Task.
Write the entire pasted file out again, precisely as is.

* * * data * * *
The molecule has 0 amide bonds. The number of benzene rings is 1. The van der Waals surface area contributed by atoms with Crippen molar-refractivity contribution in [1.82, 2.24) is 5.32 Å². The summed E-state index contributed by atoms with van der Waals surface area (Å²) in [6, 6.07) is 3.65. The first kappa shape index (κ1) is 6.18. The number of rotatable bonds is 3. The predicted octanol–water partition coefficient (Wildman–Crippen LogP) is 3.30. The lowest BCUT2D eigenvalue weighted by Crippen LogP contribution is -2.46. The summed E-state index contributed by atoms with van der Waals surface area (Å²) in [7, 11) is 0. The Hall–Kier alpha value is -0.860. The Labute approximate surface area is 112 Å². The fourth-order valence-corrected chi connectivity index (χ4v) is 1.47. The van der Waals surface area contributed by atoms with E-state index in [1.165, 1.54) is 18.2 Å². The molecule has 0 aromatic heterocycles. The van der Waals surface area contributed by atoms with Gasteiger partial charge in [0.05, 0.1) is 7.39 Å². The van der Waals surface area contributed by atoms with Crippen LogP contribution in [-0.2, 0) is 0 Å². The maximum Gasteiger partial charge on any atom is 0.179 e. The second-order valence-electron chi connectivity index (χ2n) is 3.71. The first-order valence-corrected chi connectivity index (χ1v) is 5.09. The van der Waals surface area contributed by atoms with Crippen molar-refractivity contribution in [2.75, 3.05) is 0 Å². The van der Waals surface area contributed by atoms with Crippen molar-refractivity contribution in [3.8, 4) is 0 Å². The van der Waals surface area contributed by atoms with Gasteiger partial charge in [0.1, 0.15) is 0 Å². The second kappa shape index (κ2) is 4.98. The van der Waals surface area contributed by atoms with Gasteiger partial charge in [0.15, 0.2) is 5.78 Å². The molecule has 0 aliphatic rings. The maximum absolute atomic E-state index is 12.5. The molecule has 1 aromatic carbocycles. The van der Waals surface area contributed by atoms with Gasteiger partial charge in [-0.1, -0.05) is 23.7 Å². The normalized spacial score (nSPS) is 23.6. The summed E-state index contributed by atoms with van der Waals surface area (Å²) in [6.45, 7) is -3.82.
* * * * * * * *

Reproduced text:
The molecule has 0 amide bonds. The number of benzene rings is 1. The van der Waals surface area contributed by atoms with Crippen molar-refractivity contribution in [1.82, 2.24) is 5.32 Å². The summed E-state index contributed by atoms with van der Waals surface area (Å²) in [6, 6.07) is 3.65. The first kappa shape index (κ1) is 6.18. The number of rotatable bonds is 3. The predicted octanol–water partition coefficient (Wildman–Crippen LogP) is 3.30. The lowest BCUT2D eigenvalue weighted by Crippen LogP contribution is -2.46. The summed E-state index contributed by atoms with van der Waals surface area (Å²) in [7, 11) is 0. The Hall–Kier alpha value is -0.860. The Labute approximate surface area is 112 Å². The fourth-order valence-corrected chi connectivity index (χ4v) is 1.47. The van der Waals surface area contributed by atoms with E-state index in [1.165, 1.54) is 18.2 Å². The molecule has 0 aromatic heterocycles. The van der Waals surface area contributed by atoms with Gasteiger partial charge in [0.05, 0.1) is 7.39 Å². The van der Waals surface area contributed by atoms with Crippen LogP contribution in [-0.2, 0) is 0 Å². The maximum Gasteiger partial charge on any atom is 0.179 e. The second-order valence-electron chi connectivity index (χ2n) is 3.71. The first-order valence-corrected chi connectivity index (χ1v) is 5.09. The van der Waals surface area contributed by atoms with Crippen molar-refractivity contribution in [2.75, 3.05) is 0 Å². The van der Waals surface area contributed by atoms with Crippen molar-refractivity contribution in [3.8, 4) is 0 Å². The van der Waals surface area contributed by atoms with Gasteiger partial charge in [0.1, 0.15) is 0 Å². The second kappa shape index (κ2) is 4.98. The van der Waals surface area contributed by atoms with Gasteiger partial charge in [0.15, 0.2) is 5.78 Å². The molecule has 0 aliphatic rings. The maximum absolute atomic E-state index is 12.5. The molecule has 1 aromatic carbocycles. The van der Waals surface area contributed by atoms with Gasteiger partial charge in [-0.1, -0.05) is 23.7 Å². The normalized spacial score (nSPS) is 23.6. The summed E-state index contributed by atoms with van der Waals surface area (Å²) in [6.45, 7) is -3.82.